Henry Thoreau was a writer, naturalist, philosopher, and political activist best known as the author of Walden, acknowledged to be one of the great books of American literature.
Walden is based on Thoreau’s two-year (1845-1847) experiment in living simply and thinking deeply in a house he built himself on land owned by Ralph Waldo Emerson at Walden Pond in Concord. Thoreau had his green desk with him at Walden Pond and on it wrote the first draft of Walden, which was published in 1854. While at the Pond, Thoreau also wrote “Civil Disobedience,” one of the most influential essays in the worldwide democratic tradition.
The book Walden is organized as a calendar, beginning in the summer and ending in the spring. The idea of the cycles of nature, such as the seasons, captivated Thoreau, who was always interested to know his own place in nature. About the time Walden was published, Thoreau took up the systematic study of natural cycles, recording in his journal the first flowering time of hundreds of plant species, among other phenomena. He continued this study for the rest of his life.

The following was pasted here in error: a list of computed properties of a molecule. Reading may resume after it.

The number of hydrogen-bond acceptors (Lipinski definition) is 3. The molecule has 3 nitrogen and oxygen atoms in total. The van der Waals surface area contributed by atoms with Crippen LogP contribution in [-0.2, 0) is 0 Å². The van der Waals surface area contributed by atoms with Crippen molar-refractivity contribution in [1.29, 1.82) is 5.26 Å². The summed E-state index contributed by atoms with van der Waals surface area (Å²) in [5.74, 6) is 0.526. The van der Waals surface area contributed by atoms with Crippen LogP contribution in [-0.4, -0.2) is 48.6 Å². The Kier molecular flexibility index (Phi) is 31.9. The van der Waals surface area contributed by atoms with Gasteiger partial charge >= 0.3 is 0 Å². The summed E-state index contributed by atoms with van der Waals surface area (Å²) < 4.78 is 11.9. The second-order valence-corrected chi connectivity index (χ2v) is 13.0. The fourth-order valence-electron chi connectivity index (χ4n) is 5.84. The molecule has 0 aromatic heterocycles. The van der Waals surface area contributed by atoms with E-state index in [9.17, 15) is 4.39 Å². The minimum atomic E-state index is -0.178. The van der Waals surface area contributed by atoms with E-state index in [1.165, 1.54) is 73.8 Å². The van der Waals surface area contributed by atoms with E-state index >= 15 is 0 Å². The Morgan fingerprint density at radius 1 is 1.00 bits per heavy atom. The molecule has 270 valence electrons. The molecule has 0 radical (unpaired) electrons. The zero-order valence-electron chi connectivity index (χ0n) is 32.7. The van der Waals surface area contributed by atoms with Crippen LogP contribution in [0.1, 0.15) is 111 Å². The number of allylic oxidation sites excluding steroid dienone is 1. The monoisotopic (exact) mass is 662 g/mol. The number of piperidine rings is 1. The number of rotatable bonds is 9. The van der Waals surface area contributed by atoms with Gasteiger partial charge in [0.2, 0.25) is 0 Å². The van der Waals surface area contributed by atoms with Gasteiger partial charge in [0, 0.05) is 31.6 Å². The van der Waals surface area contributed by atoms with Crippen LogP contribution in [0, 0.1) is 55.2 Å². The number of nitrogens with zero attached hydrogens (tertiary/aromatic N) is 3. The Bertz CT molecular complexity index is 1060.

Learn more about Henry Thoreau and Concord in An Observant Eye: The Thoreau Collection at the Concord Museum, by Concord Museum Curator David F. Wood.
Thoreau’s bedstead was photographed by the famed photographer Annie Leibovitz. See her photograph and find out more about her pilgrimage to Concord in 2012.
Read an excerpt from John Updike’s introduction to the 150th anniversary edition of Walden published by Princeton University Press.
Background photo credit: Alice Wellington
Photo/film credits: David Bohl; Six One Seven Studios